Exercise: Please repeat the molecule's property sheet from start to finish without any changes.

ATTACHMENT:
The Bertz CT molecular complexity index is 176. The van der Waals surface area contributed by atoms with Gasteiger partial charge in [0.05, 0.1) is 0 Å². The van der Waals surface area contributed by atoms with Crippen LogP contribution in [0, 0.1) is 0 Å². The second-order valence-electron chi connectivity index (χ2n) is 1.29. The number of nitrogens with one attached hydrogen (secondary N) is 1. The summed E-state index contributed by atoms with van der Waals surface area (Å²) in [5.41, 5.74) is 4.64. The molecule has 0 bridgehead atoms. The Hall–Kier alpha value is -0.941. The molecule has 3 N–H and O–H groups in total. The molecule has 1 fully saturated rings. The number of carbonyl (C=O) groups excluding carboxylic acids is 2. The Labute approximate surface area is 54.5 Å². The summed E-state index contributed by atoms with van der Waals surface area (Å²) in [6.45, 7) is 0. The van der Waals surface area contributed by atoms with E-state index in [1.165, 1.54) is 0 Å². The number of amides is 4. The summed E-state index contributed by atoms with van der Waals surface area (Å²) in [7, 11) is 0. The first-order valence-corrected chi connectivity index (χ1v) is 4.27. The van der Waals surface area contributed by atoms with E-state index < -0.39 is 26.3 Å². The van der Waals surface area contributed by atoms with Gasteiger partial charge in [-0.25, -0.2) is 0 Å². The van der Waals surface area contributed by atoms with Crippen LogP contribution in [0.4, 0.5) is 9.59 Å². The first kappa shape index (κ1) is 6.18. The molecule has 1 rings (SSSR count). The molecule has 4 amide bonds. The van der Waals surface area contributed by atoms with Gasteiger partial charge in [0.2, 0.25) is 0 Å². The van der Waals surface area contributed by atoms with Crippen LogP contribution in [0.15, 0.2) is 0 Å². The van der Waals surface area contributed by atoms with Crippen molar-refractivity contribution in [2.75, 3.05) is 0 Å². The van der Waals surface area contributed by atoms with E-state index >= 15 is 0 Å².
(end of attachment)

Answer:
The Bertz CT molecular complexity index is 176. The van der Waals surface area contributed by atoms with Gasteiger partial charge in [0.05, 0.1) is 0 Å². The van der Waals surface area contributed by atoms with Crippen LogP contribution in [0, 0.1) is 0 Å². The second-order valence-electron chi connectivity index (χ2n) is 1.29. The number of nitrogens with one attached hydrogen (secondary N) is 1. The summed E-state index contributed by atoms with van der Waals surface area (Å²) in [5.41, 5.74) is 4.64. The molecule has 0 bridgehead atoms. The Hall–Kier alpha value is -0.941. The molecule has 3 N–H and O–H groups in total. The molecule has 1 fully saturated rings. The number of carbonyl (C=O) groups excluding carboxylic acids is 2. The Labute approximate surface area is 54.5 Å². The summed E-state index contributed by atoms with van der Waals surface area (Å²) in [6.45, 7) is 0. The van der Waals surface area contributed by atoms with E-state index in [1.165, 1.54) is 0 Å². The number of amides is 4. The summed E-state index contributed by atoms with van der Waals surface area (Å²) in [7, 11) is 0. The first-order valence-corrected chi connectivity index (χ1v) is 4.27. The van der Waals surface area contributed by atoms with E-state index < -0.39 is 26.3 Å². The van der Waals surface area contributed by atoms with Gasteiger partial charge in [-0.25, -0.2) is 0 Å². The van der Waals surface area contributed by atoms with Crippen LogP contribution in [0.4, 0.5) is 9.59 Å². The first kappa shape index (κ1) is 6.18. The molecule has 1 rings (SSSR count). The molecule has 4 amide bonds. The van der Waals surface area contributed by atoms with Gasteiger partial charge in [0.2, 0.25) is 0 Å². The van der Waals surface area contributed by atoms with Crippen LogP contribution in [0.15, 0.2) is 0 Å². The van der Waals surface area contributed by atoms with Crippen molar-refractivity contribution in [2.75, 3.05) is 0 Å². The van der Waals surface area contributed by atoms with E-state index >= 15 is 0 Å².